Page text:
To this end, the {stacks} package provides a collection of R data objects for use in examples and unit tests. The objects are based on tree_frogs, a subset of an experimental data set from a study of tree frog embryo hatching (Jung, 2020).

## # A tibble: 1,212 x 7
##    clutch treatment  reflex    age t_o_d     hatched latency
##    <fct>  <chr>      <fct>   <dbl> <chr>     <chr>     <dbl>
##  1 168    control    full   466965 morning   yes          22
##  2 145    gentamicin full   404310 afternoon no           NA
##  3 149    gentamicin full   426220 night     no           NA
##  4 100    control    mid    355360 night     no           NA
##  5 230    gentamicin mid    356535 night     no           NA
##  6 99     control    low    361180 night     yes         360
##  7 145    gentamicin full   400070 afternoon no           NA
##  8 133    control    full   401595 afternoon yes         106
##  9 100    control    mid    357810 night     yes         180
## 10 182    control    mid    358410 night     no           NA
## # … with 1,202 more rows

In addition to the data set itself, the package provides a number of other example data objects. Excerpting from the documentation entry included in each of the package’s help-files:

{stacks} provides some resampling objects and datasets for use in examples and vignettes derived from a study on 1212 red-eyed tree frog embryos!

Red-eyed tree frog (RETF) embryos can hatch earlier than their normal 7ish days if they detect potential predator threat. Researchers wanted to determine how, and when, these tree frog embryos were able to detect stimulus from their environment. To do so, they subjected the embryos at varying developmental stages to “predator stimulus” by jiggling the embryos with a blunt probe. Beforehand, though some of the embryos were treated with gentamicin, a compound that knocks out their lateral line (a sensory organ). Researcher Julie Jung and her crew found that these factors inform whether an embryo hatches prematurely or not!

Note that the data included with the stacks package is not necessarily a representative or unbiased subset of the complete dataset, and is only for demonstrative purposes.

reg_folds and class_folds are rset cross-fold validation objects from rsample, splitting the training data into for the regression and classification model objects, respectively. tree_frogs_reg_test and tree_frogs_class_test are the analogous testing sets.

reg_res_lr, reg_res_svm, and reg_res_sp contain regression tuning results for a linear regression, support vector machine, and spline model, respectively, fitting latency (i.e. how long the embryos took to hatch in response to the jiggle) in the tree_frogs data, using most all of the other variables as predictors. Note that the data underlying these models is filtered to include data only from embryos that hatched in response to the stimulus.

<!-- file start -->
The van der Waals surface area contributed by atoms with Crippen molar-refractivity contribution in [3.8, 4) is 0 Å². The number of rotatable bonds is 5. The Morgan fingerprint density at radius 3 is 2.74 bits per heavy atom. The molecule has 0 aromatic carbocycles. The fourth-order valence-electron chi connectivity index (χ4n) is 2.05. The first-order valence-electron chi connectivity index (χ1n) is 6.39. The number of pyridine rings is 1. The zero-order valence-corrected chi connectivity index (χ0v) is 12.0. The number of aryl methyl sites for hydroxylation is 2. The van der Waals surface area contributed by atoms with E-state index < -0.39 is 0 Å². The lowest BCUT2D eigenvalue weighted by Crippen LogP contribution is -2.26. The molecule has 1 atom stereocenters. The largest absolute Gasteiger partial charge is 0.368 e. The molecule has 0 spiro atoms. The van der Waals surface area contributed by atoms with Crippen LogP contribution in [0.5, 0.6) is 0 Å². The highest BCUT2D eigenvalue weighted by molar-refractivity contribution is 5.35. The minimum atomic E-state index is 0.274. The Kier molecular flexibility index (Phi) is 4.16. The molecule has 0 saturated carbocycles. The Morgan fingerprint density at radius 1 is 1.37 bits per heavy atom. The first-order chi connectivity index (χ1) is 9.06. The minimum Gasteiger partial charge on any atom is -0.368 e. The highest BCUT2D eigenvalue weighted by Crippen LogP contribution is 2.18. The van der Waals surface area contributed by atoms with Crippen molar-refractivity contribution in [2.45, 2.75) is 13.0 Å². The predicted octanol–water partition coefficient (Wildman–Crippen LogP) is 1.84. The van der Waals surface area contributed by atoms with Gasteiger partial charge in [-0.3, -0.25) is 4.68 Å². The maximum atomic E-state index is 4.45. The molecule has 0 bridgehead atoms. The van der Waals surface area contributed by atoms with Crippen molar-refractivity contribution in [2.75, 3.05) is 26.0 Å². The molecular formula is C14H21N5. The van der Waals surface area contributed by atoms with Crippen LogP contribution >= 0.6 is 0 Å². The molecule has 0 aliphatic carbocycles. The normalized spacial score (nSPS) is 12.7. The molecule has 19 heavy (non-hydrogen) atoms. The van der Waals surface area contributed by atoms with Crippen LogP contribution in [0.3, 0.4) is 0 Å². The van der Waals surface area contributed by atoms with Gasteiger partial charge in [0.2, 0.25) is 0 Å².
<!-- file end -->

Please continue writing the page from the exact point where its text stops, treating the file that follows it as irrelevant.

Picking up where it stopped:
class_res_rf and class_res_nn contain multiclass classification tuning results for a random forest and neural network classification model, respectively, fitting reflex (a measure of ear function) in the data using most all of the other variables as predictors.

log_res_rf and log_res_nn, contain binary classification tuning results for a random forest and neural network classification model, respectively, fitting hatched (whether or not the embryos hatched in response to the stimulus) using most all of the other variables as predictors.

This excerpt is included in help-files throughout the package where the example objects are used, and suffixed with the following:

See ?example_data to learn more about these objects, as well as browse the source code that generated them.

The linked ?example_data help-file (aliased by the names of each of the example objects) also includes the excerpt, and is suffixed with the source code used to generate the objects; an R Markdown document is appended to the documentation entry via the {roxygen2} @includeRmd tag, providing the source code to regenerate the exported example objects or generate intermediate un-exported objects in the workflow. Only the raw data source and final tune_results data objects—suitable for input to {stacks} functions—are included in the bundled package, to minimize bundled package size.

Then, in each example section throughout the package where the example objects are used, the following excerpt prefixes the section:

# see the "Example Data" section above for
# clarification on the objects used in these examples!

This approach ensures that the source of the example objects is clear to the user. Further, including a fully worked example of appropriate usage of requisite model specification with other functionality from {tidymodels} clarifies specificities of using the ecosystem to generate {stacks}’ inputs.

There are a few notable drawbacks to the approach of supplying example data objects with the package that are the result of {stacks}’ dependencies.